Guest network also works great, something RT-N56U does not even offer. The guest network, however, is not on a different subnet as in the E4200 (advantage for E4200).
The Web interface seems a bit slow, but it has all the information you need, including attached devices and traffic meter. I personally like the RT-N56U interface better, though.
IPv6 seems to work automatically (6to4), although FIOS does not support it.
Love it so far
October 13, 2011
Report this review
I needed something to replace my really old WRT54G. After a lot of research, I decided on the WNDR4500. I had also looked at the Asus RT-N56U, the Cisco E4200 and the Netgear 3800 and 4000. You can find somebody with negative comments about anything and usually it is their own fault but, even though they seemed to have high performance, it sounded like the Asus was prone to reliability issues and the Cisco lacked features. I was ready to purchase the Netgear 4000 when I heard about the 4500 (which had just been released). Per some additional research, the features and performance looked very promising. I didn't need all the 3-stream immediately, but may in the near future. That and the improved LAN-WAN performance, among other things, made it seem worth the few extra dollars.
I purchased it from Amazon and got it the next day (thank you Amazon Prime). After unboxing it and checking everything out, I hooked it up to the dsl modem and hard wired it to the laptop. It determined the settings of my ISP automatically and I was connected to the internet within a few minutes. I let it update the bios and then set up the basic wireless. After about 15-20 minutes, most basic users could be done.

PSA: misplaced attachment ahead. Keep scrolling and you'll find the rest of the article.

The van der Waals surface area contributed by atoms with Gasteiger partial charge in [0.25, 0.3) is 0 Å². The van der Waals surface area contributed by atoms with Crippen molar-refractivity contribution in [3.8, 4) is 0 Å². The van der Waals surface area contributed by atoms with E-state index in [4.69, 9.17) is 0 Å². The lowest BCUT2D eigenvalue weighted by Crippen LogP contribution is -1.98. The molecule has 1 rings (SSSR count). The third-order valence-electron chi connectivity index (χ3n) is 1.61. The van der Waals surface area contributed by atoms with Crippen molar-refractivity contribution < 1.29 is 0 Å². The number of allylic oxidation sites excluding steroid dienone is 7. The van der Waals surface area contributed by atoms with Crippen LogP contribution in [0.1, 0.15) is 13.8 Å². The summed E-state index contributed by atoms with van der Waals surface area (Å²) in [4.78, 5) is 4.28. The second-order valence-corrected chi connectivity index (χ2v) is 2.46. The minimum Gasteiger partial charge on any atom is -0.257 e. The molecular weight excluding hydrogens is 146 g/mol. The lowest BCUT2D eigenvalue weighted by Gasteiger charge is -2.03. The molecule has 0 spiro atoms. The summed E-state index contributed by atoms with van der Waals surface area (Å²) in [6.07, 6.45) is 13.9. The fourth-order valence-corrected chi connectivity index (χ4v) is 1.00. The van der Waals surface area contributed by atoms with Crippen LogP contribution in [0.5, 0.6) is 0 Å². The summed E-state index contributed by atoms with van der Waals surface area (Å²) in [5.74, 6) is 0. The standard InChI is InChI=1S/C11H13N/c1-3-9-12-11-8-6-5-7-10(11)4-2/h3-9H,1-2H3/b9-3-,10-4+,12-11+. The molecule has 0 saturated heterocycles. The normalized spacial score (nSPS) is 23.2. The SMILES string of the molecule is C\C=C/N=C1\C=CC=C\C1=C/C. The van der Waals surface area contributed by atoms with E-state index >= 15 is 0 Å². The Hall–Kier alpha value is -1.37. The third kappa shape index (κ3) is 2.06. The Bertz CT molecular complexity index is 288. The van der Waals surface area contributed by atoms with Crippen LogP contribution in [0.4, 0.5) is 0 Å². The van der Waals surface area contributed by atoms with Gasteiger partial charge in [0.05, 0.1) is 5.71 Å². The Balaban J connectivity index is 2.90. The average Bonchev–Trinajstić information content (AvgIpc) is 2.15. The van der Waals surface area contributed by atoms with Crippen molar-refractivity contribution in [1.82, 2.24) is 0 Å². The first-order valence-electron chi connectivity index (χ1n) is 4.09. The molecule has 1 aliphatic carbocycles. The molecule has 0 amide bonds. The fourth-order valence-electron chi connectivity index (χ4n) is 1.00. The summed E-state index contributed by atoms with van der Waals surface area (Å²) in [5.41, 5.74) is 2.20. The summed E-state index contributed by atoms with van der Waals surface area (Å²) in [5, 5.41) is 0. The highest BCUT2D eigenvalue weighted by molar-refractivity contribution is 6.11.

I spent the next couple of hours maticulously going feature by feature. I set up the IPV6 tunneling and custom wireless SSIDs and security. I set up the static IP addresses for the QNAP TS-219P+, the PS3, the B/W laser and the Color multi-function. I then set up wireless for the Dell laptop, the Macbook Pro and the NOOK. I set up a few more features, but was really impressed with the parental surfing controls. They work great. Much better than software!
So far, I have not had any drops and have had strong signals everywhere on the first and second floors (the router is in the basement and I have a wood framed house). The wireless speeds are SIGNIFICANTLY faster than my WRT54G. I know, not much of a comparison, but it also seems much faster than any other networks that I connect to (Panera, Starbucks, hotels, etc.). The actual hard-wired routing is blazing fast. The speeds between my desktop and NAS are incredible. I have no complaints with performance yet.
My only beef is Netgear's warranty information, or lack thereof. They heavily advertise a lifetime warranty on several other WNDR products. On their website, the WNDR4500 is listed as "varies by location" and does not have the lifetime warranty icon/picture. Newegg says it is lifetime. BestBuy says 1 year. Amazon says nothing about warranty. I sent an email to Netgear Tech Support and they replied that it had a 1 year warrant. I called Netgear Customer Service with a pre-sales question and they said it was lifetime. I emailed Tech Support again (explaining the phone call) and they replied that Customer Service had better information than Tech Support and to go with them. I re-called Customer Service who reiterated that the warranty is lifetime. I purchased the WNDR4500 with the understanding that it has a lifetime warranty, so it better!
Either way, I love the router!!!
Related Items:NETGEAR WNDR4500 Retest
New To The Charts: NETGEAR WNDR3800 N600 Wireless Dual Band Gigabit Ro
Three Stream N Performance: Two More
WD My Net N900 5 GHz Retest
New To The Wireless Charts: TRENDnet TEW-691GR 450Mbps Wireless N Giga